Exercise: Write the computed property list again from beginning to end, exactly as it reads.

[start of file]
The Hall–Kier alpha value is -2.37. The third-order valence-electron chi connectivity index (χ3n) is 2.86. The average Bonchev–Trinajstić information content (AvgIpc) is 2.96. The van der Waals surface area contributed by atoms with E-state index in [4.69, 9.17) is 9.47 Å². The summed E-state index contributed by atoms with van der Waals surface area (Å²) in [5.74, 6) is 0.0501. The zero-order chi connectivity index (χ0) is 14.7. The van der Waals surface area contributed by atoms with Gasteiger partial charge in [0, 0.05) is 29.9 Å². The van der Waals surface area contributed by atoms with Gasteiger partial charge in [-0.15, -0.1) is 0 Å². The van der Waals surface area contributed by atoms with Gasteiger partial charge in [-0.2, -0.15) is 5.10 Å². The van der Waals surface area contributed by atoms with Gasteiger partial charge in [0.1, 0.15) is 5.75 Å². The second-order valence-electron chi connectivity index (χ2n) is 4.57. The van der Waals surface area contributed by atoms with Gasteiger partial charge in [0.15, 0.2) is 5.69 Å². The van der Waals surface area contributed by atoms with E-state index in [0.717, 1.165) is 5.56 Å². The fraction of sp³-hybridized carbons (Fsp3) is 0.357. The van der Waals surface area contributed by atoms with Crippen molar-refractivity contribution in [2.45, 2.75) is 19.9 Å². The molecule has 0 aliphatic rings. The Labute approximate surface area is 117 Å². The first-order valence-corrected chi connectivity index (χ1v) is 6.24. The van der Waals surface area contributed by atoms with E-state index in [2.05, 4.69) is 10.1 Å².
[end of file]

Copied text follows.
The Hall–Kier alpha value is -2.37. The third-order valence-electron chi connectivity index (χ3n) is 2.86. The average Bonchev–Trinajstić information content (AvgIpc) is 2.96. The van der Waals surface area contributed by atoms with E-state index in [4.69, 9.17) is 9.47 Å². The summed E-state index contributed by atoms with van der Waals surface area (Å²) in [5.74, 6) is 0.0501. The zero-order chi connectivity index (χ0) is 14.7. The van der Waals surface area contributed by atoms with Gasteiger partial charge in [0, 0.05) is 29.9 Å². The van der Waals surface area contributed by atoms with Gasteiger partial charge in [-0.15, -0.1) is 0 Å². The van der Waals surface area contributed by atoms with Gasteiger partial charge in [-0.2, -0.15) is 5.10 Å². The van der Waals surface area contributed by atoms with Gasteiger partial charge in [0.1, 0.15) is 5.75 Å². The second-order valence-electron chi connectivity index (χ2n) is 4.57. The van der Waals surface area contributed by atoms with Gasteiger partial charge in [0.15, 0.2) is 5.69 Å². The van der Waals surface area contributed by atoms with E-state index in [0.717, 1.165) is 5.56 Å². The fraction of sp³-hybridized carbons (Fsp3) is 0.357. The van der Waals surface area contributed by atoms with Crippen molar-refractivity contribution in [2.45, 2.75) is 19.9 Å². The molecule has 0 aliphatic rings. The Labute approximate surface area is 117 Å². The first-order valence-corrected chi connectivity index (χ1v) is 6.24. The van der Waals surface area contributed by atoms with E-state index in [2.05, 4.69) is 10.1 Å².